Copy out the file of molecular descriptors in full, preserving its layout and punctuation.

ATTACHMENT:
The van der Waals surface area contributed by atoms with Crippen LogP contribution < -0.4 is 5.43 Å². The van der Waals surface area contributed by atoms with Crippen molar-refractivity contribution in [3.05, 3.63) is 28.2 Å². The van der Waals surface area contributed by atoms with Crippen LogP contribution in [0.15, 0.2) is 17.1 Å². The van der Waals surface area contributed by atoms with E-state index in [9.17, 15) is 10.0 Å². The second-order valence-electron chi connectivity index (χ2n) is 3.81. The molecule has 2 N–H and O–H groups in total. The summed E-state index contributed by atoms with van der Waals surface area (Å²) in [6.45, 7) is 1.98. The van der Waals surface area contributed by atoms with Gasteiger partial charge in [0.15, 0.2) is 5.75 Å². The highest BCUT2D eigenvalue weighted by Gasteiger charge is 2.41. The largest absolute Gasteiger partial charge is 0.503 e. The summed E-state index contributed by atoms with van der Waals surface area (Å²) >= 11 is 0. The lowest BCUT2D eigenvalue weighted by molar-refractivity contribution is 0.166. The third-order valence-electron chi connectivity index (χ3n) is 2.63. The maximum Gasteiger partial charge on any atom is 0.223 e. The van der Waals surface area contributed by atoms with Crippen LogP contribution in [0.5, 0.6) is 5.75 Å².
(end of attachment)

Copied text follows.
The van der Waals surface area contributed by atoms with Crippen LogP contribution < -0.4 is 5.43 Å². The van der Waals surface area contributed by atoms with Crippen molar-refractivity contribution in [3.05, 3.63) is 28.2 Å². The van der Waals surface area contributed by atoms with Crippen LogP contribution in [0.15, 0.2) is 17.1 Å². The van der Waals surface area contributed by atoms with E-state index in [9.17, 15) is 10.0 Å². The second-order valence-electron chi connectivity index (χ2n) is 3.81. The molecule has 2 N–H and O–H groups in total. The summed E-state index contributed by atoms with van der Waals surface area (Å²) in [6.45, 7) is 1.98. The van der Waals surface area contributed by atoms with Gasteiger partial charge in [0.15, 0.2) is 5.75 Å². The highest BCUT2D eigenvalue weighted by Gasteiger charge is 2.41. The largest absolute Gasteiger partial charge is 0.503 e. The summed E-state index contributed by atoms with van der Waals surface area (Å²) >= 11 is 0. The lowest BCUT2D eigenvalue weighted by molar-refractivity contribution is 0.166. The third-order valence-electron chi connectivity index (χ3n) is 2.63. The maximum Gasteiger partial charge on any atom is 0.223 e. The van der Waals surface area contributed by atoms with Crippen LogP contribution in [0.5, 0.6) is 5.75 Å².